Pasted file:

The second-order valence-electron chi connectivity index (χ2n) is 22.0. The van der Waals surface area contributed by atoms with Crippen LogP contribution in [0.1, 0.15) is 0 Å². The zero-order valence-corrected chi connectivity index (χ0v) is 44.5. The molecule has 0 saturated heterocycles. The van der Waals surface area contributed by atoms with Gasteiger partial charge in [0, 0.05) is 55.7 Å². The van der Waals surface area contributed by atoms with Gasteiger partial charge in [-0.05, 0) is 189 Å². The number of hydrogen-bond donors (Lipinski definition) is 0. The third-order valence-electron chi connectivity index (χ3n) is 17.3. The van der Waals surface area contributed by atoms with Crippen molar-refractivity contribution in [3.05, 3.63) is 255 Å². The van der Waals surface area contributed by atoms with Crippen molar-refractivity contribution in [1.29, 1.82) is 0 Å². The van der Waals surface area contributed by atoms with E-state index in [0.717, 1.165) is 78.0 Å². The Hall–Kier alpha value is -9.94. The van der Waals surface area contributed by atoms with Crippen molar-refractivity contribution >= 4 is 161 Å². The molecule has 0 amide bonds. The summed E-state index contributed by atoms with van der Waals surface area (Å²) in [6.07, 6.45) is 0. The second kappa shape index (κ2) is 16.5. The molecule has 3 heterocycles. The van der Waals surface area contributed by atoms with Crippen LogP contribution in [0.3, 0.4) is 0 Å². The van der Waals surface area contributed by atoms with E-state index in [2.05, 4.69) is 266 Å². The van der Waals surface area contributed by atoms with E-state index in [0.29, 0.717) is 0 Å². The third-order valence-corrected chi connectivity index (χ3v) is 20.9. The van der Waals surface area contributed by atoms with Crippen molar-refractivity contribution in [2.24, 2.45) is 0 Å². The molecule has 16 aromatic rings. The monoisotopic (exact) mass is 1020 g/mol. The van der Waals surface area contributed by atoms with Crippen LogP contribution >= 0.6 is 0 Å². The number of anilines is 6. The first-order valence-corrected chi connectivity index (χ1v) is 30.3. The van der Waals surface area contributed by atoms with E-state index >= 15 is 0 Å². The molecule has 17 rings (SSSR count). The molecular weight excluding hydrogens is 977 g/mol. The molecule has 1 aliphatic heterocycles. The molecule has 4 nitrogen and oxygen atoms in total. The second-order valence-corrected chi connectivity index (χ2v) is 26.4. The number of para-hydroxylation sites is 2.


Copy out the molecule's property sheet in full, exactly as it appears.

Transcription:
The second-order valence-electron chi connectivity index (χ2n) is 22.0. The van der Waals surface area contributed by atoms with Crippen LogP contribution in [0.1, 0.15) is 0 Å². The zero-order valence-corrected chi connectivity index (χ0v) is 44.5. The molecule has 0 saturated heterocycles. The van der Waals surface area contributed by atoms with Gasteiger partial charge in [0, 0.05) is 55.7 Å². The van der Waals surface area contributed by atoms with Gasteiger partial charge in [-0.05, 0) is 189 Å². The number of hydrogen-bond donors (Lipinski definition) is 0. The third-order valence-electron chi connectivity index (χ3n) is 17.3. The van der Waals surface area contributed by atoms with Crippen molar-refractivity contribution in [3.05, 3.63) is 255 Å². The van der Waals surface area contributed by atoms with Crippen molar-refractivity contribution in [1.29, 1.82) is 0 Å². The van der Waals surface area contributed by atoms with E-state index in [0.717, 1.165) is 78.0 Å². The Hall–Kier alpha value is -9.94. The van der Waals surface area contributed by atoms with Crippen molar-refractivity contribution >= 4 is 161 Å². The molecule has 0 amide bonds. The summed E-state index contributed by atoms with van der Waals surface area (Å²) in [6.07, 6.45) is 0. The second kappa shape index (κ2) is 16.5. The molecule has 3 heterocycles. The van der Waals surface area contributed by atoms with Crippen LogP contribution in [0.3, 0.4) is 0 Å². The van der Waals surface area contributed by atoms with E-state index in [2.05, 4.69) is 266 Å². The van der Waals surface area contributed by atoms with E-state index in [0.29, 0.717) is 0 Å². The third-order valence-corrected chi connectivity index (χ3v) is 20.9. The van der Waals surface area contributed by atoms with Crippen molar-refractivity contribution in [2.24, 2.45) is 0 Å². The molecule has 16 aromatic rings. The monoisotopic (exact) mass is 1020 g/mol. The van der Waals surface area contributed by atoms with Crippen LogP contribution >= 0.6 is 0 Å². The number of anilines is 6. The first-order valence-corrected chi connectivity index (χ1v) is 30.3. The van der Waals surface area contributed by atoms with E-state index >= 15 is 0 Å². The molecule has 17 rings (SSSR count). The molecular weight excluding hydrogens is 977 g/mol. The molecule has 1 aliphatic heterocycles. The molecule has 4 nitrogen and oxygen atoms in total. The second-order valence-corrected chi connectivity index (χ2v) is 26.4. The number of para-hydroxylation sites is 2.